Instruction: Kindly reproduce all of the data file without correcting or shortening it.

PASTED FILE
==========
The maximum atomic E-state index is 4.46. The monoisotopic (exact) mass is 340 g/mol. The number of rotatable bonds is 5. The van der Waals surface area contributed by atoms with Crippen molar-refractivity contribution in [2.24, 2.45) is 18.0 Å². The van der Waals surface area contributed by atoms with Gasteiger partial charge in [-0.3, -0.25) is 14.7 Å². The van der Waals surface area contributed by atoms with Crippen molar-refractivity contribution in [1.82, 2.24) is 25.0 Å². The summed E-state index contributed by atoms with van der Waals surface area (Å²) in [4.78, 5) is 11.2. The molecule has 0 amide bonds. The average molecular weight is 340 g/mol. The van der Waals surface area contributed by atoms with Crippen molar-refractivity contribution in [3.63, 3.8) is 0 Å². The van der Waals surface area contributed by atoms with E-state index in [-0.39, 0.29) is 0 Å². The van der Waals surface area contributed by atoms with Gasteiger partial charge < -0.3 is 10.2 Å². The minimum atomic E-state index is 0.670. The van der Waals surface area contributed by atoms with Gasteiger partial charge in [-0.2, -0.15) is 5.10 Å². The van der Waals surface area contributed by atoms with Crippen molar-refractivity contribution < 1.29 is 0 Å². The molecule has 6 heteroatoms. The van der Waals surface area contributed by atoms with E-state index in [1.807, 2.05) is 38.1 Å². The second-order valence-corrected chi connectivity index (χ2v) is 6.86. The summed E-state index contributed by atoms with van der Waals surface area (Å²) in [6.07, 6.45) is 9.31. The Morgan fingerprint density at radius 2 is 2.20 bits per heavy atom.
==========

The maximum atomic E-state index is 4.46. The monoisotopic (exact) mass is 340 g/mol. The number of rotatable bonds is 5. The van der Waals surface area contributed by atoms with Crippen molar-refractivity contribution in [2.24, 2.45) is 18.0 Å². The van der Waals surface area contributed by atoms with Gasteiger partial charge in [-0.3, -0.25) is 14.7 Å². The van der Waals surface area contributed by atoms with Crippen molar-refractivity contribution in [1.82, 2.24) is 25.0 Å². The summed E-state index contributed by atoms with van der Waals surface area (Å²) in [4.78, 5) is 11.2. The molecule has 0 amide bonds. The average molecular weight is 340 g/mol. The van der Waals surface area contributed by atoms with Crippen molar-refractivity contribution in [3.63, 3.8) is 0 Å². The van der Waals surface area contributed by atoms with E-state index in [-0.39, 0.29) is 0 Å². The van der Waals surface area contributed by atoms with Gasteiger partial charge < -0.3 is 10.2 Å². The minimum atomic E-state index is 0.670. The van der Waals surface area contributed by atoms with Gasteiger partial charge in [-0.2, -0.15) is 5.10 Å². The van der Waals surface area contributed by atoms with Crippen molar-refractivity contribution < 1.29 is 0 Å². The molecule has 6 heteroatoms. The van der Waals surface area contributed by atoms with E-state index in [1.807, 2.05) is 38.1 Å². The second-order valence-corrected chi connectivity index (χ2v) is 6.86. The summed E-state index contributed by atoms with van der Waals surface area (Å²) in [6.07, 6.45) is 9.31. The Morgan fingerprint density at radius 2 is 2.20 bits per heavy atom.